It is a sad fact of life that Florida
has disqualified itself as a movie set
for a vast number of films
that will now go before the camera
on the streets of some Canadian city.
No one is making films about
drug runners coming ashore in
teal and pink with a soundtrack
by Jan Hammer, since the illicit
drug of the moment is likely to be
filming in the streets of Chinatown,
and the Port of Los Angeles and
a Wellcraft Scarab is no match
for an 11,000 TEU container ship.
And for horror and noir films
the simple fact is that even in
the dead of winter, the palms
will never look all that foreboding,
and fake snow melts all too quickly,
but we can hope that Beach Party
movies will make a grand return,
until then we just keep get along
here in the heart of Margaritaville.
Each morning we stood
as the Principal intoned
the Pledge of Allegiance
over the tinny PA system.
One morning as we rose,
hands over hearts,
we noticed someone
had put up the Canadian flag
in the holder over the door.
The Principal threatened
to call all of our parents
unless the guilty party
came forward, and we
to swallow our giggles.
No one came forward
and they found
the Stars and Stripes
stuck in a large mixing bowl
in the kitchen.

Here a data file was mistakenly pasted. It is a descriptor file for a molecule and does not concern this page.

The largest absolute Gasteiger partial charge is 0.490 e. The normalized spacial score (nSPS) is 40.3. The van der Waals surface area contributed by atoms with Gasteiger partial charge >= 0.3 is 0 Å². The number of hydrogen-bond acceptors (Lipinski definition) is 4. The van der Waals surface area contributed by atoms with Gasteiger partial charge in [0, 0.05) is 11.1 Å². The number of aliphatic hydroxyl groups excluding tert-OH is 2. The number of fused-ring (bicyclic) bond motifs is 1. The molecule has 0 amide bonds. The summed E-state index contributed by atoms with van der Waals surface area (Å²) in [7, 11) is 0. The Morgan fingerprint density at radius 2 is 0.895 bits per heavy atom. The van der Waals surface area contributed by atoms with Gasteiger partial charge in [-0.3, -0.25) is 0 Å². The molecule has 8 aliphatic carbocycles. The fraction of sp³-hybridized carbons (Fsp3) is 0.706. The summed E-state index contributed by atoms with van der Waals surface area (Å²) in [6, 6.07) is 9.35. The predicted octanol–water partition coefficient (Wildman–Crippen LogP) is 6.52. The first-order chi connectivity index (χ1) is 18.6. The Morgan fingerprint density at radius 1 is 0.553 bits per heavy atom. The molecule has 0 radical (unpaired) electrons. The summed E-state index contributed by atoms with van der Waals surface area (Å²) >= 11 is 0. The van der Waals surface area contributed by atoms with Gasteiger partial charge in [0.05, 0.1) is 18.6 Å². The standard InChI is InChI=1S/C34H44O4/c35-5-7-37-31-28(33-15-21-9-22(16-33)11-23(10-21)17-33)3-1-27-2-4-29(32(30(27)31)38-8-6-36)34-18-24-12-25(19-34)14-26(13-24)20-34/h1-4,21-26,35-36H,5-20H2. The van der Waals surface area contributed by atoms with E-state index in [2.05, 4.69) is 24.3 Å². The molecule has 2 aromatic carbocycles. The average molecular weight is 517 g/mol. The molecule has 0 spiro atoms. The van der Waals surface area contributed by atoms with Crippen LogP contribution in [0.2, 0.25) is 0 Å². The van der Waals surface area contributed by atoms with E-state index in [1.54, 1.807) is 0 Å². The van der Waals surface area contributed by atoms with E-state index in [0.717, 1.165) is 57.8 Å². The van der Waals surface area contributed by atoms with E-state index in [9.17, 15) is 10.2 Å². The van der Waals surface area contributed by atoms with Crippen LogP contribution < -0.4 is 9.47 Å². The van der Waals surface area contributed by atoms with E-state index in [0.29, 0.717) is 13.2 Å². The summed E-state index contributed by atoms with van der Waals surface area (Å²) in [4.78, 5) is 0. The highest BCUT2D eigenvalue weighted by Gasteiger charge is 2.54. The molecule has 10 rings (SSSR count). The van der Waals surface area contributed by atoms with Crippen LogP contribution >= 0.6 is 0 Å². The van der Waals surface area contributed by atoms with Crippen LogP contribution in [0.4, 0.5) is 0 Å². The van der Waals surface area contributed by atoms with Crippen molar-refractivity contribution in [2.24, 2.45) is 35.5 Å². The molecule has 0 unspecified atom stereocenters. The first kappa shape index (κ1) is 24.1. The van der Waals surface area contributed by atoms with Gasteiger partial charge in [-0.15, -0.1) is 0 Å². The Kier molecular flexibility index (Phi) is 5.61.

The Principal scheduled an assembly
to remind us of our need
to honor the flag and the country,
because it stood for all that was good,
for all that we had
and that everyone else wanted,
but we were under our desks
in the painful tuck position
we would assume if they
ever dropped the bomb.
They didn’t tell us that
if we were close enough to ground zero
the position would let us
leave a neater shadow on the floor.
Some days we sang
My Country ‘Tis of Thee
all except for Larry
who preferred God Save the Queen
until the Principal told him
it was sacrilege, since
we created it and the Brits stole it.
Years later, outside the Federal Building
the Principal, now retired and girding
for battle with Social Security, saw me,
protest sign in hand, flag sewn
across the seat of my jeans.
He stared, then looked away
ashamed at still another failure,
not like his two sons who lay
in eternal repose in the Federal cemetery
on the Island of Oahu.
First published in The Right to Depart, Plain View Press, (2008)
My uncle and I would sneak away
from the seemingly endless party,
no one wanted to attend and couldn’t leave.
We go up to my room and turn on the radio.
He’d want to look for the Senators game,
but they’d left town and
no radio could pull in Minneapolis anyway,
but despite Killebrew, Arbitron sealed their fate
and this was Yankees country as well.
I try to pull in C H U M from across the lake.
It played music the local DJs wouldn’t touch,
in which never found their constrictive playlists,
provided by dad’s pal, the local rack jobber
come self-assumed all label A&R man.
Still, Mel would listen with me until he was missed
then try and sneak back to the party, while I
listen Don into the night, hearing songs
I have to hunt for at the record store,
for one thing I knew was that it didn’t
have a section marked Canadian Content Rule.